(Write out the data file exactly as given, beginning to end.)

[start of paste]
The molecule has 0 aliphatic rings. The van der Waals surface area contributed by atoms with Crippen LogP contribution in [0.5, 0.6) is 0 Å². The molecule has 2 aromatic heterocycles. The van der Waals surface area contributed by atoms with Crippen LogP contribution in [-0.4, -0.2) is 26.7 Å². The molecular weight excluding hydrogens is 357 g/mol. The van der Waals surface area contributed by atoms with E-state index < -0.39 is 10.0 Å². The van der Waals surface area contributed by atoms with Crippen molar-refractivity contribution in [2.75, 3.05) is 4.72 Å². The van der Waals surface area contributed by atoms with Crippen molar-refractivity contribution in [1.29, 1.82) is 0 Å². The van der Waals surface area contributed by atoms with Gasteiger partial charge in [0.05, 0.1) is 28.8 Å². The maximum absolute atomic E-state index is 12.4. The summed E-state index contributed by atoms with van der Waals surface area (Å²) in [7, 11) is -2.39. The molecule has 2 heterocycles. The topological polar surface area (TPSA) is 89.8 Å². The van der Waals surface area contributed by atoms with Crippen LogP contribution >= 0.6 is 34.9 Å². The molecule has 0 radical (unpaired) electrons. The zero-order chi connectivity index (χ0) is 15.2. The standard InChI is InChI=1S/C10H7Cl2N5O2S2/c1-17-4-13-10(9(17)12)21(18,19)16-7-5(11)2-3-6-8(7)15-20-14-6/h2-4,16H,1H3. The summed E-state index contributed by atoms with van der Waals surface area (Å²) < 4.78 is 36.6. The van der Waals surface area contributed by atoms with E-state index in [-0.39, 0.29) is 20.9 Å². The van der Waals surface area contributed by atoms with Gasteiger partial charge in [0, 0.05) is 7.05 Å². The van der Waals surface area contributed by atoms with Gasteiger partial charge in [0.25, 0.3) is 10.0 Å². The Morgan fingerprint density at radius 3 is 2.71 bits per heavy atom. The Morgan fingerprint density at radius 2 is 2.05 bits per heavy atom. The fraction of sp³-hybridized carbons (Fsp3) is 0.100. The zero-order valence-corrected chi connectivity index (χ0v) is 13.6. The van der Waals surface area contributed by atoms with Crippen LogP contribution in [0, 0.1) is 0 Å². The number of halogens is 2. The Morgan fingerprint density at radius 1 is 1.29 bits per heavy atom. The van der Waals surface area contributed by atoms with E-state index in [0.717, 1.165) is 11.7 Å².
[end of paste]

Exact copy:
The molecule has 0 aliphatic rings. The van der Waals surface area contributed by atoms with Crippen LogP contribution in [0.5, 0.6) is 0 Å². The molecule has 2 aromatic heterocycles. The van der Waals surface area contributed by atoms with Crippen LogP contribution in [-0.4, -0.2) is 26.7 Å². The molecular weight excluding hydrogens is 357 g/mol. The van der Waals surface area contributed by atoms with E-state index < -0.39 is 10.0 Å². The van der Waals surface area contributed by atoms with Crippen molar-refractivity contribution in [2.75, 3.05) is 4.72 Å². The van der Waals surface area contributed by atoms with Crippen molar-refractivity contribution in [1.29, 1.82) is 0 Å². The van der Waals surface area contributed by atoms with Gasteiger partial charge in [0.05, 0.1) is 28.8 Å². The maximum absolute atomic E-state index is 12.4. The summed E-state index contributed by atoms with van der Waals surface area (Å²) in [7, 11) is -2.39. The molecule has 2 heterocycles. The topological polar surface area (TPSA) is 89.8 Å². The van der Waals surface area contributed by atoms with Crippen LogP contribution >= 0.6 is 34.9 Å². The molecule has 0 radical (unpaired) electrons. The zero-order chi connectivity index (χ0) is 15.2. The standard InChI is InChI=1S/C10H7Cl2N5O2S2/c1-17-4-13-10(9(17)12)21(18,19)16-7-5(11)2-3-6-8(7)15-20-14-6/h2-4,16H,1H3. The summed E-state index contributed by atoms with van der Waals surface area (Å²) < 4.78 is 36.6. The van der Waals surface area contributed by atoms with E-state index in [-0.39, 0.29) is 20.9 Å². The van der Waals surface area contributed by atoms with Gasteiger partial charge in [0, 0.05) is 7.05 Å². The van der Waals surface area contributed by atoms with Gasteiger partial charge in [0.25, 0.3) is 10.0 Å². The Morgan fingerprint density at radius 3 is 2.71 bits per heavy atom. The Morgan fingerprint density at radius 2 is 2.05 bits per heavy atom. The fraction of sp³-hybridized carbons (Fsp3) is 0.100. The zero-order valence-corrected chi connectivity index (χ0v) is 13.6. The van der Waals surface area contributed by atoms with Crippen LogP contribution in [0, 0.1) is 0 Å². The number of halogens is 2. The Morgan fingerprint density at radius 1 is 1.29 bits per heavy atom. The van der Waals surface area contributed by atoms with E-state index in [0.717, 1.165) is 11.7 Å².